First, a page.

Parkinson's patients find balance, stamina in fitness class
Oct. 29, 2017
MONTGOMERY, Ala. (AP) — Jack Noble has noticed two positive changes in his body since attending the Rock Steady Boxing class at MetroFitness: his breathing, and his stamina.
The 85-year-old was diagnosed with Parkinson's disease four years ago, and in this new class brought to the east Montgomery fitness center that focuses on strength, balance and agility, Noble appreciates it for its movement and for "really feeling like I'm getting a workout."
With more than 10 million people worldwide living with Parkinson's disease — 60,000 Americans are diagnosed every year — exercise has been proven to help alleviate the symptoms of the disease, as it improves strength, balance and stability.
In the Rock Steady class, participants — who are in their 50s through 80s — are referred to as athletes as they lift bars, throw balls, hold plank positions, and hit punching bags.
And for some, as they stand up from their wheelchair for the first time in a long time.
"It puts me in the best mood, because for me, personally, I feel like we are helping them have a better quality of life," said Leigh Anne Richards, MetroFitness general manager. "Just the things that we try to do in that class. Putting stuff down, picking it up. Those are the things that they have to do every single day.
"One of the things I've noticed about them is that they have more confidence. The other thing is they are having so much fun. They are smiling, laughing, joking. It is the camaraderie. They are with people who have the same symptoms that understand what they are going through."
About the program
Rock Steady Boxing, the first boxing program of its kind in the country, was founded in 2006 by former Marion County (Indianapolis, Indiana) Prosecutor, Scott C. Newman, who lives with Parkinson's.
Newman began intense, one-on-one, boxing training just a few years after he was diagnosed with early-onset Parkinson's at the age of 40, and witnessed the improvement in his physical health, agility and daily functioning through the intense and high energy workouts, according to the Rock Steady website.
"He just took it on himself to start boxing," Richards said. "He noticed after he finished the boxing he would take off his gloves and his hands were not shaking. He had no tremors.
"So, hence, he would say, 'My hands are rock steady.'"
There are 457 Rock Steady Boxing programs round the world, with almost 23,000 participants.
Daniel Gammage wishes more facilities would offer the class.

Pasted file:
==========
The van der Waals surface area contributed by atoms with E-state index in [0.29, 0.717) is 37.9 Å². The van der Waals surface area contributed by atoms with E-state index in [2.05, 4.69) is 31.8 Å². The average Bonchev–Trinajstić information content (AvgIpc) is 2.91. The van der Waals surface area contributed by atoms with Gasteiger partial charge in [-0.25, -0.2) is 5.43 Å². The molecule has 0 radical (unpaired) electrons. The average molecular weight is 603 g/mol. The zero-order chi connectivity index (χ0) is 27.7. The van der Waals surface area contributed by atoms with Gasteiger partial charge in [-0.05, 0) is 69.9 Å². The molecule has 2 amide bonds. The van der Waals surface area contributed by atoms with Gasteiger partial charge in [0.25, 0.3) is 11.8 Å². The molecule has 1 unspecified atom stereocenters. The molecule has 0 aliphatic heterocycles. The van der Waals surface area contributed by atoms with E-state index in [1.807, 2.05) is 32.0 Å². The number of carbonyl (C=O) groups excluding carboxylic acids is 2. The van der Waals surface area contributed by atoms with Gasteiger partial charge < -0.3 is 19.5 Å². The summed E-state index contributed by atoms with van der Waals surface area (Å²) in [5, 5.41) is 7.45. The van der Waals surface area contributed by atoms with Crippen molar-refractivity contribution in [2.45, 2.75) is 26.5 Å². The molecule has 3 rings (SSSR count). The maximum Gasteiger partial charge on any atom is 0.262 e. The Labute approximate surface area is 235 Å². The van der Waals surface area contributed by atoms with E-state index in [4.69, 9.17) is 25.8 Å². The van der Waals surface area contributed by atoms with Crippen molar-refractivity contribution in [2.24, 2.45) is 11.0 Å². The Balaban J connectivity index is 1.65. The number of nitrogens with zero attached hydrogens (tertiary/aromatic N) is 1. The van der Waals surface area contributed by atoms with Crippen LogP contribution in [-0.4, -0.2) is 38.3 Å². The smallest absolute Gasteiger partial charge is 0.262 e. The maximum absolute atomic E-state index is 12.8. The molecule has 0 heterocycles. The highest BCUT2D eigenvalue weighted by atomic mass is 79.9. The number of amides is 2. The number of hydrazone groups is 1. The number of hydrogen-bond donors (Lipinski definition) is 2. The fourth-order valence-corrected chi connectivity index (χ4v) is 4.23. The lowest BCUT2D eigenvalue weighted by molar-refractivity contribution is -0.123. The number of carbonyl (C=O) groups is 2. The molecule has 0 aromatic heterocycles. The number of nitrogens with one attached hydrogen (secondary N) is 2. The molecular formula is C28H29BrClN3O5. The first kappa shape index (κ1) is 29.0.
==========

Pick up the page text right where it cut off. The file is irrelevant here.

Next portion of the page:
The 70-year-old was diagnosed with Parkinson's four years ago. Gammage said he used to swim, cycle and run, and "Steady" workouts give him some of his stamina and strength back.
"My balance was the big thing," he said, "because I'm not able to walk real well. And, of course, my voice."
By the numbers
Incidence of Parkinson's increases with age, but an estimated 4 percent of people with PD are diagnosed before the age of 50. Men are one and a half times more likely to have Parkinson's than women, according to the Parkinson's Disease Foundation.
The main symptoms of Parkinson's include uncontrollable shaking and tremors, slowed movement, balance difficulties and eventual problems standing up and stiffness in limbs, according to Health Line.
The combined direct and indirect cost of Parkinson's, including treatment, social security payments and lost income, is estimated to be nearly $25 billion per year in the United States alone.
Medications cost an average of $2,500 a year and therapeutic surgery can cost up to $100,000 per person, according to the Parkinson's Foundation.
Only about 10 to 15 percent of all cases of Parkinson's are thought to be genetic forms of the disease (monogenetic). The other 85 to 90 percent of cases are classified as sporadic (or occasional).
How exercise benefits
An exercise program for people living with Parkinson's should include flexibility stretches, aerobic activity, and resistance training or strengthening exercises, and can be accomplished through activities including biking, running, yoga, Pilates, non-contact boxing and weight training.
And it is all encouraged at MetroFitness.
"We don't let them say, 'I can't, I can't,'" she said. "Yes, you can. We can always show them modifications, but yes, you can. Confidence is the biggest thing."
Judy Keating observed the Rock Steady class while her husband, Mike, participated. Diagnosed with Parkinson's three years ago at the age of 80, he is able to continue driving and live day-to-day without assistance.
"I think this class would be helpful for everyone," she said. "Because the coordination between the activity and the thinking and the brain is very healthy for anybody, but especially for the Parkinson's people because it takes your thinking process out and you're doing it automatically.
"But we know that (the disease) is a slow deterioration of the skills."
Patients with all levels of Parkinson's — from the beginning stages to more advanced — attend the MetroFitness class, which Richards said is in need of volunteers.
"When we have the wheelchairs, then you have to have one-one-one" with athlete/volunteers, she said. "People don't have to have fitness experience. You just have to jump right in there."
Keating said her husband works out six days a week, and there have not been many signs of disease progression.
"The exercise is the most important thing to keep the symptoms slowly developing," she said.
Rock Steady classes
The classes meet on Tuesdays and Thursdays from 11:30 a.m. until 12:45 p.m. For more information, or if you want to volunteer in a class, contact MetroFitness at 396-0040, email at email@example.com or visit online at www.metrofitness.com.
For more information
To learn more about the Rock Steady program, visit online at www.rocksteadyboxing.org
Information from: Montgomery Advertiser, http://www.montgomeryadvertiser.com